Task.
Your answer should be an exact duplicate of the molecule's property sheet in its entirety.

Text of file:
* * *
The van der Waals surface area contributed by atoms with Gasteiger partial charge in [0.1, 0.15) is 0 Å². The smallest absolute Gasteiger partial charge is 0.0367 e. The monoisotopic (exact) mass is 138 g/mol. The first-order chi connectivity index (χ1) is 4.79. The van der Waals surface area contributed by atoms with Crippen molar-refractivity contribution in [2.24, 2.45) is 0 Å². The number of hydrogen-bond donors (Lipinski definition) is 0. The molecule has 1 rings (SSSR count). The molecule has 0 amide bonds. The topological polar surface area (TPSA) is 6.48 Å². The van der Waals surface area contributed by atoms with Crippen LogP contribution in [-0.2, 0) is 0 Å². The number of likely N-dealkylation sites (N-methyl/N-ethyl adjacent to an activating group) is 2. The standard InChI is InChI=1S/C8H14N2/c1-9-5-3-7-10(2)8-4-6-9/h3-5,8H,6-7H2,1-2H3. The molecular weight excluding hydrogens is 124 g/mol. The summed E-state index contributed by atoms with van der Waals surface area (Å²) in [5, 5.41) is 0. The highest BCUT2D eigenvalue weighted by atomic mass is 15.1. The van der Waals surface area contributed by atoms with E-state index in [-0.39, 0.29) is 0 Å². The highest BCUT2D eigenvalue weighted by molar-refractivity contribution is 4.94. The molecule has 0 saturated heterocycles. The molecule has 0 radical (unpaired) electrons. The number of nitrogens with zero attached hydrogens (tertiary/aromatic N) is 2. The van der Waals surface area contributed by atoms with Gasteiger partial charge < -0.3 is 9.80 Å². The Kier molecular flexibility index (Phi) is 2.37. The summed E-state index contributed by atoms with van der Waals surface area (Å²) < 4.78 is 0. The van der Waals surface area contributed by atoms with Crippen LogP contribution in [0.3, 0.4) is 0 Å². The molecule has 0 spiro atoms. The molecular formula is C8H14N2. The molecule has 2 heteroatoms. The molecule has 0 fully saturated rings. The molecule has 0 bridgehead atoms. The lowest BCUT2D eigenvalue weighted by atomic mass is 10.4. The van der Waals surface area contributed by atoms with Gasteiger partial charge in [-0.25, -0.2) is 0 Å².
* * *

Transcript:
The van der Waals surface area contributed by atoms with Gasteiger partial charge in [0.1, 0.15) is 0 Å². The smallest absolute Gasteiger partial charge is 0.0367 e. The monoisotopic (exact) mass is 138 g/mol. The first-order chi connectivity index (χ1) is 4.79. The van der Waals surface area contributed by atoms with Crippen molar-refractivity contribution in [2.24, 2.45) is 0 Å². The number of hydrogen-bond donors (Lipinski definition) is 0. The molecule has 1 rings (SSSR count). The molecule has 0 amide bonds. The topological polar surface area (TPSA) is 6.48 Å². The van der Waals surface area contributed by atoms with Crippen LogP contribution in [-0.2, 0) is 0 Å². The number of likely N-dealkylation sites (N-methyl/N-ethyl adjacent to an activating group) is 2. The standard InChI is InChI=1S/C8H14N2/c1-9-5-3-7-10(2)8-4-6-9/h3-5,8H,6-7H2,1-2H3. The molecular weight excluding hydrogens is 124 g/mol. The summed E-state index contributed by atoms with van der Waals surface area (Å²) in [5, 5.41) is 0. The highest BCUT2D eigenvalue weighted by atomic mass is 15.1. The van der Waals surface area contributed by atoms with E-state index in [-0.39, 0.29) is 0 Å². The highest BCUT2D eigenvalue weighted by molar-refractivity contribution is 4.94. The molecule has 0 saturated heterocycles. The molecule has 0 radical (unpaired) electrons. The number of nitrogens with zero attached hydrogens (tertiary/aromatic N) is 2. The van der Waals surface area contributed by atoms with Gasteiger partial charge < -0.3 is 9.80 Å². The Kier molecular flexibility index (Phi) is 2.37. The summed E-state index contributed by atoms with van der Waals surface area (Å²) < 4.78 is 0. The van der Waals surface area contributed by atoms with Crippen LogP contribution in [0.3, 0.4) is 0 Å². The molecule has 0 spiro atoms. The molecular formula is C8H14N2. The molecule has 2 heteroatoms. The molecule has 0 fully saturated rings. The molecule has 0 bridgehead atoms. The lowest BCUT2D eigenvalue weighted by atomic mass is 10.4. The van der Waals surface area contributed by atoms with Gasteiger partial charge in [-0.25, -0.2) is 0 Å².